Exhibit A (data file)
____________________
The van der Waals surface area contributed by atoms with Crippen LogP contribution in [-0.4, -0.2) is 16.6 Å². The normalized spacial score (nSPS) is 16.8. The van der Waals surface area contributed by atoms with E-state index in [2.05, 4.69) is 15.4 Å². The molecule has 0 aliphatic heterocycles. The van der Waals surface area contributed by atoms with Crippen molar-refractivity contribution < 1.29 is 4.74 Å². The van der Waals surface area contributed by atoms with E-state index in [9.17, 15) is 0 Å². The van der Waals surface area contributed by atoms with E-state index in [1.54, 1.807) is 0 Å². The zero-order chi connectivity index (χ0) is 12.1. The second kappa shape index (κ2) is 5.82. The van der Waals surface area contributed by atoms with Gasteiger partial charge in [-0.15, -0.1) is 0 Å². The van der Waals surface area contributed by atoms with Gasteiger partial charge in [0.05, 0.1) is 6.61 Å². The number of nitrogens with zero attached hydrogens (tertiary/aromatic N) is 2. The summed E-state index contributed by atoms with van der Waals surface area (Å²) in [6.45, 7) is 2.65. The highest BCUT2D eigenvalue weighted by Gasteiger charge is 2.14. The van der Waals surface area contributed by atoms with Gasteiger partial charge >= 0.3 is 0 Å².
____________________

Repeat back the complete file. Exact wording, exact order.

The van der Waals surface area contributed by atoms with Crippen LogP contribution in [-0.4, -0.2) is 16.6 Å². The normalized spacial score (nSPS) is 16.8. The van der Waals surface area contributed by atoms with E-state index in [2.05, 4.69) is 15.4 Å². The molecule has 0 aliphatic heterocycles. The van der Waals surface area contributed by atoms with Crippen molar-refractivity contribution < 1.29 is 4.74 Å². The van der Waals surface area contributed by atoms with E-state index in [9.17, 15) is 0 Å². The van der Waals surface area contributed by atoms with E-state index in [1.54, 1.807) is 0 Å². The zero-order chi connectivity index (χ0) is 12.1. The second kappa shape index (κ2) is 5.82. The van der Waals surface area contributed by atoms with Gasteiger partial charge in [-0.15, -0.1) is 0 Å². The van der Waals surface area contributed by atoms with Gasteiger partial charge in [0.05, 0.1) is 6.61 Å². The number of nitrogens with zero attached hydrogens (tertiary/aromatic N) is 2. The summed E-state index contributed by atoms with van der Waals surface area (Å²) in [6.45, 7) is 2.65. The highest BCUT2D eigenvalue weighted by Gasteiger charge is 2.14. The van der Waals surface area contributed by atoms with Gasteiger partial charge >= 0.3 is 0 Å².